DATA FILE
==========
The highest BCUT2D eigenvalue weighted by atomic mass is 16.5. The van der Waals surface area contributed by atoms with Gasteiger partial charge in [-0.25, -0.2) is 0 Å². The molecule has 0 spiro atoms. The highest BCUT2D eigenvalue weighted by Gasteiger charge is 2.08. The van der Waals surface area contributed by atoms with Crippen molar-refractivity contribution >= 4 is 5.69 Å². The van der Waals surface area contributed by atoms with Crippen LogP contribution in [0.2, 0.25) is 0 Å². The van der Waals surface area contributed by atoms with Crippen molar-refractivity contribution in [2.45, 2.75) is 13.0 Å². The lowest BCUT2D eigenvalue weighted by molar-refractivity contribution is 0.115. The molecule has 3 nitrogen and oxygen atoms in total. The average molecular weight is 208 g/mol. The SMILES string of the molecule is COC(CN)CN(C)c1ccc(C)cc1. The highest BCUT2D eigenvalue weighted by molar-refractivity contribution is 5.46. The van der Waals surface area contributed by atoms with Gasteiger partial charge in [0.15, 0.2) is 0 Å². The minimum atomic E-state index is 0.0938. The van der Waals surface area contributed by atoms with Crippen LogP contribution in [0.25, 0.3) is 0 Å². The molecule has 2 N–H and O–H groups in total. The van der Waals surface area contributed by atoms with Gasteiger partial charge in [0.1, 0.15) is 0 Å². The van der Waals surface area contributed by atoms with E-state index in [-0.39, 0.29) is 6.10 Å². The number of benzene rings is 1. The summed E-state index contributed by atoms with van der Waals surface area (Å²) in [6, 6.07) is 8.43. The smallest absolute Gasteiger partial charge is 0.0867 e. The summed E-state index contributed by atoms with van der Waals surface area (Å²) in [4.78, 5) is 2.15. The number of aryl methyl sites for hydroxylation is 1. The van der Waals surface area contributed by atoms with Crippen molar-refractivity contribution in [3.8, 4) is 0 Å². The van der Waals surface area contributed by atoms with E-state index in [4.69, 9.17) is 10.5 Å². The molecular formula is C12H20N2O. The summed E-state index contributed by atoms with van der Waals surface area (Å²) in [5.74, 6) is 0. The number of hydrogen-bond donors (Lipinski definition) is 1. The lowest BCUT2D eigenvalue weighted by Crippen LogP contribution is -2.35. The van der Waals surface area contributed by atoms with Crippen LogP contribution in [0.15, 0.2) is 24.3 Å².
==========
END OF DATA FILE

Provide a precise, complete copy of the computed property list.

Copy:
The highest BCUT2D eigenvalue weighted by atomic mass is 16.5. The van der Waals surface area contributed by atoms with Gasteiger partial charge in [-0.25, -0.2) is 0 Å². The molecule has 0 spiro atoms. The highest BCUT2D eigenvalue weighted by Gasteiger charge is 2.08. The van der Waals surface area contributed by atoms with Crippen molar-refractivity contribution >= 4 is 5.69 Å². The van der Waals surface area contributed by atoms with Crippen LogP contribution in [0.2, 0.25) is 0 Å². The van der Waals surface area contributed by atoms with Crippen molar-refractivity contribution in [2.45, 2.75) is 13.0 Å². The lowest BCUT2D eigenvalue weighted by molar-refractivity contribution is 0.115. The molecule has 3 nitrogen and oxygen atoms in total. The average molecular weight is 208 g/mol. The SMILES string of the molecule is COC(CN)CN(C)c1ccc(C)cc1. The highest BCUT2D eigenvalue weighted by molar-refractivity contribution is 5.46. The van der Waals surface area contributed by atoms with Gasteiger partial charge in [0.15, 0.2) is 0 Å². The minimum atomic E-state index is 0.0938. The van der Waals surface area contributed by atoms with Crippen LogP contribution in [0.25, 0.3) is 0 Å². The molecule has 2 N–H and O–H groups in total. The van der Waals surface area contributed by atoms with Gasteiger partial charge in [0.1, 0.15) is 0 Å². The van der Waals surface area contributed by atoms with E-state index in [-0.39, 0.29) is 6.10 Å². The number of benzene rings is 1. The summed E-state index contributed by atoms with van der Waals surface area (Å²) in [6, 6.07) is 8.43. The smallest absolute Gasteiger partial charge is 0.0867 e. The summed E-state index contributed by atoms with van der Waals surface area (Å²) in [4.78, 5) is 2.15. The number of aryl methyl sites for hydroxylation is 1. The van der Waals surface area contributed by atoms with Crippen molar-refractivity contribution in [3.8, 4) is 0 Å². The van der Waals surface area contributed by atoms with E-state index in [4.69, 9.17) is 10.5 Å². The molecular formula is C12H20N2O. The summed E-state index contributed by atoms with van der Waals surface area (Å²) in [5.74, 6) is 0. The number of hydrogen-bond donors (Lipinski definition) is 1. The lowest BCUT2D eigenvalue weighted by Crippen LogP contribution is -2.35. The van der Waals surface area contributed by atoms with Crippen LogP contribution in [0.15, 0.2) is 24.3 Å².